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Another Take on the Reset

Here goes a counter-argument to Brian Whitmore’s Foreign Policy piece. While Whitmore sees the Russia reset policy as benefiting Georgia and other post-Soviet states, Ariel Cohen, writing in the Wall Street Journal today, warns that the reset means the US is turning a blind eye to Russia’s efforts to “strengthen its dominence in the region”.

While the Obama administration praises soft power, Russia still speaks the language of arms. In the past two years it has built five military bases in Abkhazia and South Ossetia. Later this month, during President Dmitry Medvedev’s visit to Yerevan, Moscow will provide military guarantees to Armenia, assuming a “joint” responsibility to protect the country’s borders against Azerbaijan and Turkey. Prime Minister Vladimir Putin has prepared a draft protocol for President Medvedev’s signature that would commit Russia’s troops at its military base near the Armenian city of Gyumri to the country’s defense and sell advanced weapons to Yerevan. Baku and Ankara must be livid.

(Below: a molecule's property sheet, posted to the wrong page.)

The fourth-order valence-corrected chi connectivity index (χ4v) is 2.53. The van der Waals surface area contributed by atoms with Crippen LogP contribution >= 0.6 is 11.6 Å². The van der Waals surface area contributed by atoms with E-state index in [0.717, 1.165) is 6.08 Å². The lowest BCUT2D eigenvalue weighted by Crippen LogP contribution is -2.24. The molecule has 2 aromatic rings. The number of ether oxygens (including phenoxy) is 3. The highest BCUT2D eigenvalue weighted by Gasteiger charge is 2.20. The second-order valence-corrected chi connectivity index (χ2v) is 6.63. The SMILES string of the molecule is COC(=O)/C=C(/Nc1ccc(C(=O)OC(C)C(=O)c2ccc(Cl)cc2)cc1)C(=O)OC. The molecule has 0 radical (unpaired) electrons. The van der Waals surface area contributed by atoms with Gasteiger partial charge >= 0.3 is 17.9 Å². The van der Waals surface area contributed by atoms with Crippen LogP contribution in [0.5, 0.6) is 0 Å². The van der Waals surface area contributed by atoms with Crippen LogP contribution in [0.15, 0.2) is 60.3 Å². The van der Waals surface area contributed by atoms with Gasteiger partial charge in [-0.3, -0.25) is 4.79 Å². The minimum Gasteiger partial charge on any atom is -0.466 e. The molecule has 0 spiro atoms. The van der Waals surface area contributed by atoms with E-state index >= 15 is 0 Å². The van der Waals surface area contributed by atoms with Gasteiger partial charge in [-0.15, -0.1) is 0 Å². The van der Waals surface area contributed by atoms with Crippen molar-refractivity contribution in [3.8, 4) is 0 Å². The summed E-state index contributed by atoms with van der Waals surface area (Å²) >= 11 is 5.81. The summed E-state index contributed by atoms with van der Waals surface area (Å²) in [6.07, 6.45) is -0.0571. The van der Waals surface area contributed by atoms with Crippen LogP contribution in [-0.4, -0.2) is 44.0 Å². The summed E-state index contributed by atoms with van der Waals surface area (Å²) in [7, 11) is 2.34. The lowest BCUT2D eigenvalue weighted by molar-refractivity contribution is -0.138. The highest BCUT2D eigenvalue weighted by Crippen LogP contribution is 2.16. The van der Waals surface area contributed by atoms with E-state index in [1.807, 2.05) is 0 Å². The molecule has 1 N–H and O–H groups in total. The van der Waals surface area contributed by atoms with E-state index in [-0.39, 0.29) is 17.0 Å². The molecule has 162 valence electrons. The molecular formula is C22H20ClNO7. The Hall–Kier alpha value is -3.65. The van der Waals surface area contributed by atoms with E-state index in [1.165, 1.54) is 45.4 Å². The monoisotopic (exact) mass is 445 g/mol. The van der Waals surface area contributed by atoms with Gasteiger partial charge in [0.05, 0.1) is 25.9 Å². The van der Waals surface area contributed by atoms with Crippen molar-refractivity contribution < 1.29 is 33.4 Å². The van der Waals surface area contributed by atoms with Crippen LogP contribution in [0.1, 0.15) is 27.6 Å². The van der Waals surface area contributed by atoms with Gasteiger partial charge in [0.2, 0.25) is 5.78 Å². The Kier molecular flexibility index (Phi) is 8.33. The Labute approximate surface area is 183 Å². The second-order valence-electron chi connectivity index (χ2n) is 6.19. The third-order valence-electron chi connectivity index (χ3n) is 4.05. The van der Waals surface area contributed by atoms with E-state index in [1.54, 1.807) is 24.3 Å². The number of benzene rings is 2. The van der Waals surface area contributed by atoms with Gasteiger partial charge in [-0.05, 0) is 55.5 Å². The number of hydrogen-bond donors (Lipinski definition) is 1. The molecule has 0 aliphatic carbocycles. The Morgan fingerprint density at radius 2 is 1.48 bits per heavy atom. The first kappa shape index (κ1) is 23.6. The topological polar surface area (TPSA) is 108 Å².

While the previous contract called for the Gyumri base to be dismantledin 2015, the new protocol will allow Russia to stay there until 2049.The arrangement is similar to the renegotiated lease for the Sevastopolnaval base in Ukraine, which is extended to 2042 as it, too, preventsthe country’s future membership in NATO.

Russia’s pledge to defend Armenia puts Azerbaijan in an untenablesituation. It’s a clear warning against any Azeri attempt to regain thesecessionist Nagorno-Karabakh region or its seven Armenian-occupieddistricts. The subtext is clear as well: Azerbaijan should scale backcooperation with the West or face the consequences. TheRussian-Armenian protocol makes Russia the dominant power in SouthCaucasus, as the U.S. and NATO are unwilling to commit to long-termmilitary presence there…

…To roll back the Kremlin’s growing regional influence, Washingtonshould expand its political-military cooperation with the countries ofCentral Asia and the Caucasus; lift the de facto weapons embargo onGeorgia; and engage in meaningful efforts in the realms of energy,security and good governance. Washington should explore sales ofPatriot missiles and modern military equipment to Azerbaijan; boostsupport for the Nabucco and trans-Caspian gas pipelines in coordinationwith European capitals; and promote greater transparency, democracy andthe rule of law in the region. The Obama Administration, in short,needs to reset its Russian reset policy to protect America’s interestsin Eurasia.